Like his mother, Jasper was a Spiritualist, who believed that “spirits of the dead have both the ability and the inclination to communicate with the living. The afterlife, or “spirit world”, is seen by Spiritualists, not as a static place, but as one in which spirits continue to evolve.” Spiritualism was a prominent force to many in 19th-century Indiana and the rest of the country. It had many adherents (Arthur Conan Doyle of Sherlock Holmes fame was an ardent believer) who attended séances to commune with departed family or be guided by the spirit world,
Jasper said he did not know his mother had died until the detectives arrested him. When Vandever told him to tell the story about his visit from the spiritual world, Nelson demurred, but the detective told them that Jasper had recounted a visit in which spirits came to him to tell him of his mother’s death. Jasper was about to jump off the steamboat taking him and his jailers to St. Louis when a spirit cane to him. The spirit told him that she was killed by a blow to the head by a club, and then two men doubled up her body and placed in a wagon. It was then taken to a hill and dumped in a ravine. Later, Jasper said it was not a spirit visit, but was the result of a dream he had while experiencing delirium tremens while drunk.
Evidence against him included money he could not explain and that one of the three trunks found after he was arrested included one belonging to his mother.
There were also reported sightings of him back in Anderson after the murder and flashing money around. It was averred that he was trying to sell some of her goods around Madison County.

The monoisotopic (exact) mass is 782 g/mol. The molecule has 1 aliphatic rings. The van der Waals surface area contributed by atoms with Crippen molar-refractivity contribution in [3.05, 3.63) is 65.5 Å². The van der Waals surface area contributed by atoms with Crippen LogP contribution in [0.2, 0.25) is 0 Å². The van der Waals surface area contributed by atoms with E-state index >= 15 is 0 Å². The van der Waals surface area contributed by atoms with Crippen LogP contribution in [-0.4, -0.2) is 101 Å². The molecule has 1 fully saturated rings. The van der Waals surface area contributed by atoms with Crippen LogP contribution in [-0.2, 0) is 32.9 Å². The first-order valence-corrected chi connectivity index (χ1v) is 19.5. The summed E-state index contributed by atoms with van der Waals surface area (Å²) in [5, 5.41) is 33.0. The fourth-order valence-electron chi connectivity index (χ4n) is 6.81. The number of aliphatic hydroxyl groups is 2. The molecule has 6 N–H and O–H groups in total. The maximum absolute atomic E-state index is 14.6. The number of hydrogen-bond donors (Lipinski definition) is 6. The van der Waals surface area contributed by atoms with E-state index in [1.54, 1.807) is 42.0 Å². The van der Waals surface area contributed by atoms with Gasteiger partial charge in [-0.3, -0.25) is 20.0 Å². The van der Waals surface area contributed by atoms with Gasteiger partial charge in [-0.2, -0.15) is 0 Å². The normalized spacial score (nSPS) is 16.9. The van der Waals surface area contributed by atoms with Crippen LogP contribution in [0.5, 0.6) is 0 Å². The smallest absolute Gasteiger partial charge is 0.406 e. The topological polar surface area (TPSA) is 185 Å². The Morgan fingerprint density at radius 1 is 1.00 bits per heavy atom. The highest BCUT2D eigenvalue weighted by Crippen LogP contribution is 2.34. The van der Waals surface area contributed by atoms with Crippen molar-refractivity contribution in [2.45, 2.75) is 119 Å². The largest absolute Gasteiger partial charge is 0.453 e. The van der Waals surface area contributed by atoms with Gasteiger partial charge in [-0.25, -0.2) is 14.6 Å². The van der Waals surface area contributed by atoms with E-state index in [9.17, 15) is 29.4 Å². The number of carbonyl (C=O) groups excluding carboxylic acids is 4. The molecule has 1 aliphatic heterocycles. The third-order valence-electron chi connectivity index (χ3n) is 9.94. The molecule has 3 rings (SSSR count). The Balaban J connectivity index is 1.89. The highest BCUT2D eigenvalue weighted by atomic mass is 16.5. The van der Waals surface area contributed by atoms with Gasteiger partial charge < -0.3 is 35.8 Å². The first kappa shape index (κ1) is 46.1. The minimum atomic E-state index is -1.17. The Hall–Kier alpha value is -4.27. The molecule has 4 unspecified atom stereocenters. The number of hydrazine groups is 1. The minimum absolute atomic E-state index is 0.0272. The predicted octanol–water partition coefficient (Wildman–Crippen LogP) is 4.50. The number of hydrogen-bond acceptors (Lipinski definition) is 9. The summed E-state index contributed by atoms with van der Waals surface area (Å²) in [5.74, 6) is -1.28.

The prosecution felt there was more than enough evidence to take before the grand jury when it convened on November 26th. There was little doubt in the minds of most that Jasper Nelson, bad, drunken character that he was, had committed matricide. But Jasper had hired A.J Kelley, Terre Haute’s finest defense attorney. Kelley assured the jury that the evidence was all circumstantial and no witnesses had placed Nelson at the crime scene. The jury agreed. Jasper Nelson was set free.
Many were still convinced that Jasper Nelson was indeed involved in his mother’s death, some how, some way. He was a “fiend incarnate” whoslew his own mother! But detectives had to continue their search. They already had another suspect that they felt had colluded with Nelson, one who was very familiar with Susannah Nelson.
Jasper celebrated his release by getting drunk ina Terre Haute Saloon and ebgaging in a brawl there.
Perry Manis was from a good family in Madison County, but like Susannah he had strayed upon shadowy streets. Manis was originally a farmer. At some point he became a “sort of preacher,” a preacher with a shady character avoided by many. How he became acquainted with Susannah is hard to say. Most likely it was through her “business.” But by 1883 they were on “intimate terms” and he was sort of her advisor in matters both spiritual and corporal. He was the man who left Anderson and traveled with her on the interrupted and lethal journey.